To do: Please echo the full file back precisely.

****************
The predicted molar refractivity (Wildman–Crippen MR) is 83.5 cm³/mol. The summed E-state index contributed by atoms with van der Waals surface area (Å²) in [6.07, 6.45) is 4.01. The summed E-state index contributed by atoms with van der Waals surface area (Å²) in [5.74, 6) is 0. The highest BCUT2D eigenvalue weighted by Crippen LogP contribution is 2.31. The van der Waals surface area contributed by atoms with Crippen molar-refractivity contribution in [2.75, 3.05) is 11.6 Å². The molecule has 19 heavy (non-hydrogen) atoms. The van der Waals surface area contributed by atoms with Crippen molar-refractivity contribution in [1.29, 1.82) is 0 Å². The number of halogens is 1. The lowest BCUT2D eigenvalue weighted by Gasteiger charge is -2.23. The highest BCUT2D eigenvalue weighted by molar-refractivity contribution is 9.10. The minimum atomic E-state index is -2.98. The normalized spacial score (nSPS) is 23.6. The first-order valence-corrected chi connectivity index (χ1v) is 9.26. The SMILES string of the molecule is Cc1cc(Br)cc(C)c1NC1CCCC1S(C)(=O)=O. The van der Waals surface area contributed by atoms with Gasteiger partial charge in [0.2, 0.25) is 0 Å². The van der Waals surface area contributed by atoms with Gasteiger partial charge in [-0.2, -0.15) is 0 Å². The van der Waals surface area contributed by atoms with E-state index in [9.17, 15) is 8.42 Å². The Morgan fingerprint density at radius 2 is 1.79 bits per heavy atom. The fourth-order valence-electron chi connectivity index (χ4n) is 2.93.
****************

The predicted molar refractivity (Wildman–Crippen MR) is 83.5 cm³/mol. The summed E-state index contributed by atoms with van der Waals surface area (Å²) in [6.07, 6.45) is 4.01. The summed E-state index contributed by atoms with van der Waals surface area (Å²) in [5.74, 6) is 0. The highest BCUT2D eigenvalue weighted by Crippen LogP contribution is 2.31. The van der Waals surface area contributed by atoms with Crippen molar-refractivity contribution in [2.75, 3.05) is 11.6 Å². The molecule has 19 heavy (non-hydrogen) atoms. The van der Waals surface area contributed by atoms with Crippen molar-refractivity contribution in [1.29, 1.82) is 0 Å². The number of halogens is 1. The lowest BCUT2D eigenvalue weighted by Gasteiger charge is -2.23. The highest BCUT2D eigenvalue weighted by molar-refractivity contribution is 9.10. The minimum atomic E-state index is -2.98. The normalized spacial score (nSPS) is 23.6. The first-order valence-corrected chi connectivity index (χ1v) is 9.26. The SMILES string of the molecule is Cc1cc(Br)cc(C)c1NC1CCCC1S(C)(=O)=O. The van der Waals surface area contributed by atoms with Gasteiger partial charge in [0.2, 0.25) is 0 Å². The van der Waals surface area contributed by atoms with Gasteiger partial charge in [-0.2, -0.15) is 0 Å². The van der Waals surface area contributed by atoms with E-state index in [9.17, 15) is 8.42 Å². The Morgan fingerprint density at radius 2 is 1.79 bits per heavy atom. The fourth-order valence-electron chi connectivity index (χ4n) is 2.93.